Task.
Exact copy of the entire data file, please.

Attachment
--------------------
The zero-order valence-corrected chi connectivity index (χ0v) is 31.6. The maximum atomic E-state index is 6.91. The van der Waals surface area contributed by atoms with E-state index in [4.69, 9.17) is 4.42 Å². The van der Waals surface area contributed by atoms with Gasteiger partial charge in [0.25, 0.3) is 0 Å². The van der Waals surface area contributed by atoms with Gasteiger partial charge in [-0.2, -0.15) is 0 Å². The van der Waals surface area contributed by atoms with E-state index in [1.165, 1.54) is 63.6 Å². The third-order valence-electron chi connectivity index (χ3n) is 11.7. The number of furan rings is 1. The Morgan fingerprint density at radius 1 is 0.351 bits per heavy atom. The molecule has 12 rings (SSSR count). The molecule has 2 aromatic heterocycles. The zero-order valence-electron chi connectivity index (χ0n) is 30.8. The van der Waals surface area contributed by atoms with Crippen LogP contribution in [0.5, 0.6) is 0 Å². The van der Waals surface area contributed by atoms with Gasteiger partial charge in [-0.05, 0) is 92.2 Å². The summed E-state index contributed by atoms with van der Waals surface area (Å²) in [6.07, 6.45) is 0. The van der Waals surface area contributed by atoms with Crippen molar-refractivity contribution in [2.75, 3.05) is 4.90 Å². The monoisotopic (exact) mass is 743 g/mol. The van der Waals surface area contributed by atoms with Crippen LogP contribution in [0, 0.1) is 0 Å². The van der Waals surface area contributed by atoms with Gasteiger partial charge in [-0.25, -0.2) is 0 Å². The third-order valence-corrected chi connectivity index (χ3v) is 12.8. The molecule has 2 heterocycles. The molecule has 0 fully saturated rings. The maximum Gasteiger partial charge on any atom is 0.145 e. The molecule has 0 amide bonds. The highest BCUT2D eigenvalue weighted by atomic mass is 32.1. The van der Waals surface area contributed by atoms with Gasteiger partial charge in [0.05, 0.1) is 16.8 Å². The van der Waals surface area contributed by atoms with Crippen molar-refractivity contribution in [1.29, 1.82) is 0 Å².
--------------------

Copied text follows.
The zero-order valence-corrected chi connectivity index (χ0v) is 31.6. The maximum atomic E-state index is 6.91. The van der Waals surface area contributed by atoms with E-state index in [4.69, 9.17) is 4.42 Å². The van der Waals surface area contributed by atoms with Gasteiger partial charge in [0.25, 0.3) is 0 Å². The van der Waals surface area contributed by atoms with Gasteiger partial charge in [-0.2, -0.15) is 0 Å². The van der Waals surface area contributed by atoms with E-state index in [1.165, 1.54) is 63.6 Å². The third-order valence-electron chi connectivity index (χ3n) is 11.7. The number of furan rings is 1. The Morgan fingerprint density at radius 1 is 0.351 bits per heavy atom. The molecule has 12 rings (SSSR count). The molecule has 2 aromatic heterocycles. The zero-order valence-electron chi connectivity index (χ0n) is 30.8. The van der Waals surface area contributed by atoms with Crippen LogP contribution in [0.5, 0.6) is 0 Å². The van der Waals surface area contributed by atoms with Gasteiger partial charge in [-0.05, 0) is 92.2 Å². The summed E-state index contributed by atoms with van der Waals surface area (Å²) in [6.07, 6.45) is 0. The van der Waals surface area contributed by atoms with Crippen molar-refractivity contribution in [2.75, 3.05) is 4.90 Å². The monoisotopic (exact) mass is 743 g/mol. The van der Waals surface area contributed by atoms with Crippen LogP contribution in [0, 0.1) is 0 Å². The van der Waals surface area contributed by atoms with Gasteiger partial charge in [-0.25, -0.2) is 0 Å². The third-order valence-corrected chi connectivity index (χ3v) is 12.8. The molecule has 2 heterocycles. The molecule has 0 fully saturated rings. The maximum Gasteiger partial charge on any atom is 0.145 e. The molecule has 0 amide bonds. The highest BCUT2D eigenvalue weighted by atomic mass is 32.1. The van der Waals surface area contributed by atoms with Gasteiger partial charge in [0.05, 0.1) is 16.8 Å². The van der Waals surface area contributed by atoms with Crippen molar-refractivity contribution in [1.29, 1.82) is 0 Å².